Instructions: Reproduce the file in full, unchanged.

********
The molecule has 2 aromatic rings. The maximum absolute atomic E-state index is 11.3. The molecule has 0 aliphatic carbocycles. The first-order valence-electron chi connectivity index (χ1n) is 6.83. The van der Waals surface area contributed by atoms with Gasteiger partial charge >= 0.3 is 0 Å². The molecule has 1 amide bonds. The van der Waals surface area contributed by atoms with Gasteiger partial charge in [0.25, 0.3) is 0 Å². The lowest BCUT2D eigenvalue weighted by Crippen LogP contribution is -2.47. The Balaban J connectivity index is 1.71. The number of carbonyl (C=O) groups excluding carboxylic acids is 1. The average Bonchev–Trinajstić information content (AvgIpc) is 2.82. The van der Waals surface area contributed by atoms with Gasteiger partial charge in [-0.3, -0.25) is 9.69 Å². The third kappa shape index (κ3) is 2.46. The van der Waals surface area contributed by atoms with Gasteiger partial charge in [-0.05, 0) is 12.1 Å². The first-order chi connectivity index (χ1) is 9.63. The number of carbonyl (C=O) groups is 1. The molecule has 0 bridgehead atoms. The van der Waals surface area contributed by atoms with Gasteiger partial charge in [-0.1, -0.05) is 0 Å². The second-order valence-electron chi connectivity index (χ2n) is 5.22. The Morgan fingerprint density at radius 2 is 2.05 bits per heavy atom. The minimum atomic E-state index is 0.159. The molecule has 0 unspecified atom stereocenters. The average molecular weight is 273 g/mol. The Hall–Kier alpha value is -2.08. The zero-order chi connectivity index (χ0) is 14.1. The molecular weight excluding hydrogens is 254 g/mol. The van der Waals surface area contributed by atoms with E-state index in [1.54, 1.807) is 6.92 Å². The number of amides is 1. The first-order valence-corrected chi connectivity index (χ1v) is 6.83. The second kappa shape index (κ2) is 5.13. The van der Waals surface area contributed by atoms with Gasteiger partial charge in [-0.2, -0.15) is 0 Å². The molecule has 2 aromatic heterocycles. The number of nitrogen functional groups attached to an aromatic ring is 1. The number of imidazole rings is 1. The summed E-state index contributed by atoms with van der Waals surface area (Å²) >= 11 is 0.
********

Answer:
The molecule has 2 aromatic rings. The maximum absolute atomic E-state index is 11.3. The molecule has 0 aliphatic carbocycles. The first-order valence-electron chi connectivity index (χ1n) is 6.83. The van der Waals surface area contributed by atoms with Gasteiger partial charge >= 0.3 is 0 Å². The molecule has 1 amide bonds. The van der Waals surface area contributed by atoms with Gasteiger partial charge in [0.25, 0.3) is 0 Å². The lowest BCUT2D eigenvalue weighted by Crippen LogP contribution is -2.47. The Balaban J connectivity index is 1.71. The number of carbonyl (C=O) groups excluding carboxylic acids is 1. The average Bonchev–Trinajstić information content (AvgIpc) is 2.82. The van der Waals surface area contributed by atoms with Gasteiger partial charge in [-0.3, -0.25) is 9.69 Å². The third kappa shape index (κ3) is 2.46. The van der Waals surface area contributed by atoms with Gasteiger partial charge in [-0.05, 0) is 12.1 Å². The first-order chi connectivity index (χ1) is 9.63. The number of carbonyl (C=O) groups is 1. The molecule has 0 bridgehead atoms. The van der Waals surface area contributed by atoms with Gasteiger partial charge in [-0.1, -0.05) is 0 Å². The second-order valence-electron chi connectivity index (χ2n) is 5.22. The Morgan fingerprint density at radius 2 is 2.05 bits per heavy atom. The minimum atomic E-state index is 0.159. The molecule has 0 unspecified atom stereocenters. The average molecular weight is 273 g/mol. The Hall–Kier alpha value is -2.08. The zero-order chi connectivity index (χ0) is 14.1. The molecular weight excluding hydrogens is 254 g/mol. The van der Waals surface area contributed by atoms with E-state index in [1.54, 1.807) is 6.92 Å². The number of amides is 1. The first-order valence-corrected chi connectivity index (χ1v) is 6.83. The second kappa shape index (κ2) is 5.13. The van der Waals surface area contributed by atoms with Gasteiger partial charge in [-0.2, -0.15) is 0 Å². The molecule has 2 aromatic heterocycles. The number of nitrogen functional groups attached to an aromatic ring is 1. The number of imidazole rings is 1. The summed E-state index contributed by atoms with van der Waals surface area (Å²) >= 11 is 0.